With Özil in midfield, and the belief of a home support that has been sceptical in the past, Arsenal felt like a famous club again. They did not wait around for Napoli to decide the pace of the game, rather they did it their way and continued in that vein for much of the first half.
The first 15 minutes were a marvellous example of how to crush an opponent's belief early in the game. Rafa Benitez had set his team up carefully to keep the game tight and yet within 15 minutes, two goals down, he looked bewildered in his technical area as Özil, Giroud and Ramsey took his defence to pieces.
The first goal was a beauty, created down the right by Giroud's knock down to Ramsey. That beguiling old combination of power and technique that characterised the best of the Wenger years was exemplified by Giroud's strength to guide the ball to Ramsey. He cut the ball back to Ozil, just inside the area. The German used the power of the cross to steer the ball with the inside of his foot beyond Pepe Reina.
It looked easy; it most certainly was not. For a club that has been starved of this thrilling kind of confident attacking football - at least on a regular basis - in recent years this was savoured by the home crowd. They are a restrained bunch at the best of times but there was a palpable delight about the way their team was playing. And there was more to come.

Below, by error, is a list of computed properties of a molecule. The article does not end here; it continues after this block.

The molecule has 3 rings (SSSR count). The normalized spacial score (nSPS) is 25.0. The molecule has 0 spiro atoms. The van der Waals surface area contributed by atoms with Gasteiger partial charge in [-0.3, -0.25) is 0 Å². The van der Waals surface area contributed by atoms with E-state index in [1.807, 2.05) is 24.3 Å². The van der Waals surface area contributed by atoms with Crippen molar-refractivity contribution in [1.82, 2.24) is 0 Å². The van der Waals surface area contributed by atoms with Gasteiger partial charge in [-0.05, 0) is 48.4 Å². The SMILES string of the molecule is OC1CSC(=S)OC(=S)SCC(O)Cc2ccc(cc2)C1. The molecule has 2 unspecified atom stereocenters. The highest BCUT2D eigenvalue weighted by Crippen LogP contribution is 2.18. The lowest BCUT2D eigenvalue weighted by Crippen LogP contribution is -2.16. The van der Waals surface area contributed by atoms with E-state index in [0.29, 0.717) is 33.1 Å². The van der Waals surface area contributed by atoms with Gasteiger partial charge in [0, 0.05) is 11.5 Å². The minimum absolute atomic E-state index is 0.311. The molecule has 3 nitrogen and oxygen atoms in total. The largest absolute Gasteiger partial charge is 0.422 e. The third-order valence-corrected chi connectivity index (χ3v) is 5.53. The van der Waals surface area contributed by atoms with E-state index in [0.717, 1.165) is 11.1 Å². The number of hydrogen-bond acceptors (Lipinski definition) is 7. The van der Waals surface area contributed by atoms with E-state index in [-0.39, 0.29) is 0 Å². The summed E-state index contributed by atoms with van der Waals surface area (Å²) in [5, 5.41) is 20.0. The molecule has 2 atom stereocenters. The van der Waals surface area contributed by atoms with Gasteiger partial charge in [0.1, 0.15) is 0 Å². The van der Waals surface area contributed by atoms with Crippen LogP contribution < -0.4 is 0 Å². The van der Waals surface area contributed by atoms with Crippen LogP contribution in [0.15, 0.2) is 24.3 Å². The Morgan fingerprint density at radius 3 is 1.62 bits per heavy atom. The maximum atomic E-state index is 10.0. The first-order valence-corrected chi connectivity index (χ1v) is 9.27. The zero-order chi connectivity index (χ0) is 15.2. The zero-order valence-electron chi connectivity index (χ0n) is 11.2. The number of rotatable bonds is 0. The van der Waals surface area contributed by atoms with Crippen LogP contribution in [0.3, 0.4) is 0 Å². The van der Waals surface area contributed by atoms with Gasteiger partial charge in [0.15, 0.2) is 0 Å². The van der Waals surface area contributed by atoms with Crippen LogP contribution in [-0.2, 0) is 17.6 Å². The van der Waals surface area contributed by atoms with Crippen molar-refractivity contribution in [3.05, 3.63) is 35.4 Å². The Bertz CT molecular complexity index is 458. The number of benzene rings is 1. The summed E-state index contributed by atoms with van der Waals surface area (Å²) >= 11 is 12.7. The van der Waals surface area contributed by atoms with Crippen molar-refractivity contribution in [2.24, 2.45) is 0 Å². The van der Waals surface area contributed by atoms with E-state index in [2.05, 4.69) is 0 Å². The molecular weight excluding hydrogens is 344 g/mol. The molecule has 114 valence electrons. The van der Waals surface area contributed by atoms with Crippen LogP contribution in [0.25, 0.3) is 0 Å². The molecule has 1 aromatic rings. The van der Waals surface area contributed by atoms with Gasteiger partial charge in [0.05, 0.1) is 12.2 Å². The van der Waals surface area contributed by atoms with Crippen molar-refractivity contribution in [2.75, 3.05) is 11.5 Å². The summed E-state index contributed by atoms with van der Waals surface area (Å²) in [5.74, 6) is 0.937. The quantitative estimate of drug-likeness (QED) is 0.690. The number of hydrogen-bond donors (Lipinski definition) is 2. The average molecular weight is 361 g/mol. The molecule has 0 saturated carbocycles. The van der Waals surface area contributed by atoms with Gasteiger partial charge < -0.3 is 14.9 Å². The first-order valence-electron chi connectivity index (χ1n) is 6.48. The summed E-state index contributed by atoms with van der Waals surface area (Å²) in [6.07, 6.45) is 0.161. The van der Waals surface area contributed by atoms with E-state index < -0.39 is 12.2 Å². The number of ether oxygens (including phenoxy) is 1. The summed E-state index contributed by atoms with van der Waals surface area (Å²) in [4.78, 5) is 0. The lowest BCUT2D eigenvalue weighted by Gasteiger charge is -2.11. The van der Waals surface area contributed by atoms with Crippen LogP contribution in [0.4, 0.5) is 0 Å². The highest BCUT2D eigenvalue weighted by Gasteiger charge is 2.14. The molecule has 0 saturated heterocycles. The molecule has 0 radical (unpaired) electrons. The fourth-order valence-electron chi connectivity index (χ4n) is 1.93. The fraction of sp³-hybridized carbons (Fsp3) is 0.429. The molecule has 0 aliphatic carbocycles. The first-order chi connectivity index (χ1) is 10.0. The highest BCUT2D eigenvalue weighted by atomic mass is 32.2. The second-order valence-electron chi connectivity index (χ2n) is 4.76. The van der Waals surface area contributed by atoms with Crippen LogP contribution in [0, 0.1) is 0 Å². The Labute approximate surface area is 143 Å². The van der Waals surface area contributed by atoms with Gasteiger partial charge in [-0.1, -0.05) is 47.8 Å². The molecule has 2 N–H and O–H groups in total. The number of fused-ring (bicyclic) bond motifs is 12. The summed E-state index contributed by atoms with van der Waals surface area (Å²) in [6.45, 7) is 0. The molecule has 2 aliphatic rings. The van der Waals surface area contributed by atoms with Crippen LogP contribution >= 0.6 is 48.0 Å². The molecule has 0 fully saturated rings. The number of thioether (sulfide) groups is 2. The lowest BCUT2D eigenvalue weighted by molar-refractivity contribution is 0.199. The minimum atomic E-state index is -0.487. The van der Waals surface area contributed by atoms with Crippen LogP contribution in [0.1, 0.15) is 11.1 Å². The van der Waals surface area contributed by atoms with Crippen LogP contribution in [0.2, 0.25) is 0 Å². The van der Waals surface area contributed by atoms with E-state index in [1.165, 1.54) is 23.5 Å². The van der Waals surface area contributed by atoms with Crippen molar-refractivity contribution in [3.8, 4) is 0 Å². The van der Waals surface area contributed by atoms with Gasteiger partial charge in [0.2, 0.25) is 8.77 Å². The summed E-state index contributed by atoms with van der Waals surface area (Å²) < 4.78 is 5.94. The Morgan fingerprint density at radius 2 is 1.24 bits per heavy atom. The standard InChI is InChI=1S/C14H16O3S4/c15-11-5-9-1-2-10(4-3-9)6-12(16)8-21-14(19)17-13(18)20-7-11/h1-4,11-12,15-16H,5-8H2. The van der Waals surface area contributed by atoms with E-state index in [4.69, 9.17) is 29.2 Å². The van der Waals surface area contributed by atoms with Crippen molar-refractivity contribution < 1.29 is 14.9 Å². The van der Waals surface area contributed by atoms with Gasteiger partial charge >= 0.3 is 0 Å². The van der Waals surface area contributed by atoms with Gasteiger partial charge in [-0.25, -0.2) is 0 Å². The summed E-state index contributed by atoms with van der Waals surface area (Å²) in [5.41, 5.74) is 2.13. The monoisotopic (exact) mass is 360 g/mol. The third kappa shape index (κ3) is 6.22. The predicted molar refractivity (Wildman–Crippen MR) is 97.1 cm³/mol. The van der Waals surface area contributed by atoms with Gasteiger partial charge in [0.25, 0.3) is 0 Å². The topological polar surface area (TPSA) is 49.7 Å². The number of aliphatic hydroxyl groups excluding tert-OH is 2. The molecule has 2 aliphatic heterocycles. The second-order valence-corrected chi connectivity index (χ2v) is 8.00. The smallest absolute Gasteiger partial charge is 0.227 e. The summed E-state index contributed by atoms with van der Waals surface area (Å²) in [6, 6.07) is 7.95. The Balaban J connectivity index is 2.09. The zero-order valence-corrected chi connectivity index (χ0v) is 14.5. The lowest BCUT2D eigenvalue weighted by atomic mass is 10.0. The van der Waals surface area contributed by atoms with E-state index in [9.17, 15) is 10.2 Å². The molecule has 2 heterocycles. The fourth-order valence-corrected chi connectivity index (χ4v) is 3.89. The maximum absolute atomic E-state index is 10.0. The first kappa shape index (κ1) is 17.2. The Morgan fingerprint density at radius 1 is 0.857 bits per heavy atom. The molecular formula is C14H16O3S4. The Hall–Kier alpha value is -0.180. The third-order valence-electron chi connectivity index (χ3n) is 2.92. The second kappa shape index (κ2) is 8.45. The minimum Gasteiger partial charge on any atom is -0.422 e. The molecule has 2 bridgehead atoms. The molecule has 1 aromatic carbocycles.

Giroud scored the second on 15 minutes. The lamentable Miguel Britos mishit a clearance and Mathieu Flamini got a foot in to guide the ball to Giroud. From there it went to Özil, cutting in along the goalline and he stroked the ball back to Giroud who finished the whole move off. It was a swift punishment for a small Napoli error and it was exactly the kind of ruthlessness that makes a successful team.
The introduction of Wilshere in the second half gave Arsenal a new energy in midfield and he masterminded one break forward in the 74th minute that was impressive. But Arsenal had this game won and Napoli could hardly lay a glove on them.
Reflecting on it later, Wenger said that the second half had been, to use his exact phraseology, “handbrake-ish”. The Arsenal manager's name was sung over and again by the home support and there was the kind of jubilation at the final whistle that has so often been absent in this stadium.
In all, they restricted Napoli to one chance of not, a header from Britos in the first half that the defender could not keep on target. For all their attacking force, it was a comfortable defensive performance too. Wenger noted that in the final 15 minutes, Napoli tired considerably.
It was 294 days since the darkest day last season, when Wenger's side lost to then League Two Bradford City on penalties in the League Cup. It was just 45 days since they lost their first game of the Premier League season to Aston Villa and were booed off the Emirates. How life has changed since then. How long they can keep it going? Ten games in and they seem to be getting better.
Arsenal (4-2-3-1): Szczesny; Sagna, Mertsesacker, Koscielny, Gibbs; Arteta, Flamini; Ramsey (Monreal 89), Özil, Rosicky (Wilshere 62); Giroud.
Napoli (4-2-3-1): Reina; Mesto, Albiol (Fernandez 83), Britos, Zuniga; Behrami, Inler; Callejon (D Zapata 78), Hamsik, Insigne; Pandev (Mertens 61).
Man of the match Ramsey.
Referee M Mazic (Serb).